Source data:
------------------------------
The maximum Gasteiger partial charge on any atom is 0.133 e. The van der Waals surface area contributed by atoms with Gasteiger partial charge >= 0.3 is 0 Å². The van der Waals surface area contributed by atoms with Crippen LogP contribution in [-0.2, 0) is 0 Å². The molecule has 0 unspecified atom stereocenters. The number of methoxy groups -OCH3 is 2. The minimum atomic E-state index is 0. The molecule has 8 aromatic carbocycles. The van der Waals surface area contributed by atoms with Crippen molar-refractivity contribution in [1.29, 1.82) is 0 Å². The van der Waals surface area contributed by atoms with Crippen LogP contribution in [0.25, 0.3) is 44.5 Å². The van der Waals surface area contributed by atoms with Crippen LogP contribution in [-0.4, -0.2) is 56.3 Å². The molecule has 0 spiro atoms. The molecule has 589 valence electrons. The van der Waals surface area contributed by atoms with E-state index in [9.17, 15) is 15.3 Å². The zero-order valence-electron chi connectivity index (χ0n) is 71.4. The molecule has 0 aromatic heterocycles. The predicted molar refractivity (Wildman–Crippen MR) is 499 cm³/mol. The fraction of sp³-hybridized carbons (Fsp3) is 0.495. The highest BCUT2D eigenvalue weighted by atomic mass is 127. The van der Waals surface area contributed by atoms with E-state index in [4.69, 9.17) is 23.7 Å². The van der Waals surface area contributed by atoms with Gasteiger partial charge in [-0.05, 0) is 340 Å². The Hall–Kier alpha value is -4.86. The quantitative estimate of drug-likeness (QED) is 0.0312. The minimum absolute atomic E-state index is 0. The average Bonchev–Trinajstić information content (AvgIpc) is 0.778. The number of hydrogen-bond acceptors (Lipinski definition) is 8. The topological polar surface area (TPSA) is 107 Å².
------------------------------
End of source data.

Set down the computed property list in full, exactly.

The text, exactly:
The maximum Gasteiger partial charge on any atom is 0.133 e. The van der Waals surface area contributed by atoms with Gasteiger partial charge >= 0.3 is 0 Å². The van der Waals surface area contributed by atoms with Crippen LogP contribution in [-0.2, 0) is 0 Å². The molecule has 0 unspecified atom stereocenters. The number of methoxy groups -OCH3 is 2. The minimum atomic E-state index is 0. The molecule has 8 aromatic carbocycles. The van der Waals surface area contributed by atoms with Crippen molar-refractivity contribution in [1.29, 1.82) is 0 Å². The van der Waals surface area contributed by atoms with Crippen LogP contribution in [0.25, 0.3) is 44.5 Å². The van der Waals surface area contributed by atoms with Crippen LogP contribution in [-0.4, -0.2) is 56.3 Å². The molecule has 0 spiro atoms. The molecule has 589 valence electrons. The van der Waals surface area contributed by atoms with E-state index in [9.17, 15) is 15.3 Å². The zero-order valence-electron chi connectivity index (χ0n) is 71.4. The molecule has 0 aromatic heterocycles. The predicted molar refractivity (Wildman–Crippen MR) is 499 cm³/mol. The fraction of sp³-hybridized carbons (Fsp3) is 0.495. The highest BCUT2D eigenvalue weighted by atomic mass is 127. The van der Waals surface area contributed by atoms with E-state index in [4.69, 9.17) is 23.7 Å². The van der Waals surface area contributed by atoms with Gasteiger partial charge in [-0.05, 0) is 340 Å². The Hall–Kier alpha value is -4.86. The quantitative estimate of drug-likeness (QED) is 0.0312. The minimum absolute atomic E-state index is 0. The average Bonchev–Trinajstić information content (AvgIpc) is 0.778. The number of hydrogen-bond acceptors (Lipinski definition) is 8. The topological polar surface area (TPSA) is 107 Å².